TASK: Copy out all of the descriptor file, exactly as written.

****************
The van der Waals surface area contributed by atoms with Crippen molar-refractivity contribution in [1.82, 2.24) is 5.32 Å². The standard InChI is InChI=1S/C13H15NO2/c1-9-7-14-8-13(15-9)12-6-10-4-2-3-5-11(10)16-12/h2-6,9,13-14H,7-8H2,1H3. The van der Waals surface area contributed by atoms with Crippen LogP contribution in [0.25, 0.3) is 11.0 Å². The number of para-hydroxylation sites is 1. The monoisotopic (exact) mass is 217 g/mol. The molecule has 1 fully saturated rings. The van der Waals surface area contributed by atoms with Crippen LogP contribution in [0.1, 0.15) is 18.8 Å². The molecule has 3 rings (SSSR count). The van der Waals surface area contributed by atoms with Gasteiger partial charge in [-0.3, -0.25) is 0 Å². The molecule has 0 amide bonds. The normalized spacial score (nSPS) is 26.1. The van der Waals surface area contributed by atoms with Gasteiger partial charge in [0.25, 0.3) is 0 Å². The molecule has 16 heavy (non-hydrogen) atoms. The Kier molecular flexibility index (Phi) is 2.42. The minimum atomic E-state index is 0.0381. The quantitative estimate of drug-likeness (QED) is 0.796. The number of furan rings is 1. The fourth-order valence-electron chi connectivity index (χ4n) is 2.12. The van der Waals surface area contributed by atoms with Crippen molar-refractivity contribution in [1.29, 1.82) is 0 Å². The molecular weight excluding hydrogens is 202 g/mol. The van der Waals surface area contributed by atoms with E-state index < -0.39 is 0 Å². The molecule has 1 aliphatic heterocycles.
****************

The van der Waals surface area contributed by atoms with Crippen molar-refractivity contribution in [1.82, 2.24) is 5.32 Å². The standard InChI is InChI=1S/C13H15NO2/c1-9-7-14-8-13(15-9)12-6-10-4-2-3-5-11(10)16-12/h2-6,9,13-14H,7-8H2,1H3. The van der Waals surface area contributed by atoms with Crippen LogP contribution in [0.25, 0.3) is 11.0 Å². The number of para-hydroxylation sites is 1. The monoisotopic (exact) mass is 217 g/mol. The molecule has 1 fully saturated rings. The van der Waals surface area contributed by atoms with Crippen LogP contribution in [0.1, 0.15) is 18.8 Å². The molecule has 3 rings (SSSR count). The van der Waals surface area contributed by atoms with Gasteiger partial charge in [-0.3, -0.25) is 0 Å². The molecule has 0 amide bonds. The normalized spacial score (nSPS) is 26.1. The van der Waals surface area contributed by atoms with Gasteiger partial charge in [0.25, 0.3) is 0 Å². The molecule has 16 heavy (non-hydrogen) atoms. The Kier molecular flexibility index (Phi) is 2.42. The minimum atomic E-state index is 0.0381. The quantitative estimate of drug-likeness (QED) is 0.796. The number of furan rings is 1. The fourth-order valence-electron chi connectivity index (χ4n) is 2.12. The van der Waals surface area contributed by atoms with Crippen molar-refractivity contribution in [1.29, 1.82) is 0 Å². The molecular weight excluding hydrogens is 202 g/mol. The van der Waals surface area contributed by atoms with E-state index < -0.39 is 0 Å². The molecule has 1 aliphatic heterocycles.